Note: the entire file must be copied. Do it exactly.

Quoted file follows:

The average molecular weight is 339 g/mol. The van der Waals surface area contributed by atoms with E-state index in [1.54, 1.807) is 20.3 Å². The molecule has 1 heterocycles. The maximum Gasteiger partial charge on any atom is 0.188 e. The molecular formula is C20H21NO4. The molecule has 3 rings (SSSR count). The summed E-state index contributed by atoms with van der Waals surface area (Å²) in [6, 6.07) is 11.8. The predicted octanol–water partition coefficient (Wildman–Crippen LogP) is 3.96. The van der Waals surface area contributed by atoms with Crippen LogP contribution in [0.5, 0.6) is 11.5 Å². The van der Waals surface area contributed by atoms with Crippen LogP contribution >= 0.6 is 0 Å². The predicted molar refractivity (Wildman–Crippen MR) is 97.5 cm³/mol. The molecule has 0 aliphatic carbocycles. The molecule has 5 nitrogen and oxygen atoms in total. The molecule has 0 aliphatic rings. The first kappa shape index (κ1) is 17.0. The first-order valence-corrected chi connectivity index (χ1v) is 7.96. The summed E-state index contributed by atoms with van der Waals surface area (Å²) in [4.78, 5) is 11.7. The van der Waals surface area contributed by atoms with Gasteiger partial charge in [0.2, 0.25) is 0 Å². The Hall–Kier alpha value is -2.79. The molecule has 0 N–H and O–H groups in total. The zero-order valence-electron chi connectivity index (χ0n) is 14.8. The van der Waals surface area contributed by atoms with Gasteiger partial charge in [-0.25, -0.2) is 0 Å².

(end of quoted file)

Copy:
The average molecular weight is 339 g/mol. The van der Waals surface area contributed by atoms with E-state index in [1.54, 1.807) is 20.3 Å². The molecule has 1 heterocycles. The maximum Gasteiger partial charge on any atom is 0.188 e. The molecular formula is C20H21NO4. The molecule has 3 rings (SSSR count). The summed E-state index contributed by atoms with van der Waals surface area (Å²) in [6, 6.07) is 11.8. The predicted octanol–water partition coefficient (Wildman–Crippen LogP) is 3.96. The van der Waals surface area contributed by atoms with Crippen LogP contribution in [0.5, 0.6) is 11.5 Å². The van der Waals surface area contributed by atoms with Crippen LogP contribution >= 0.6 is 0 Å². The predicted molar refractivity (Wildman–Crippen MR) is 97.5 cm³/mol. The molecule has 0 aliphatic carbocycles. The molecule has 5 nitrogen and oxygen atoms in total. The molecule has 0 aliphatic rings. The first kappa shape index (κ1) is 17.0. The first-order valence-corrected chi connectivity index (χ1v) is 7.96. The summed E-state index contributed by atoms with van der Waals surface area (Å²) in [4.78, 5) is 11.7. The van der Waals surface area contributed by atoms with Gasteiger partial charge in [0.2, 0.25) is 0 Å². The Hall–Kier alpha value is -2.79. The molecule has 0 N–H and O–H groups in total. The zero-order valence-electron chi connectivity index (χ0n) is 14.8. The van der Waals surface area contributed by atoms with Gasteiger partial charge in [-0.25, -0.2) is 0 Å².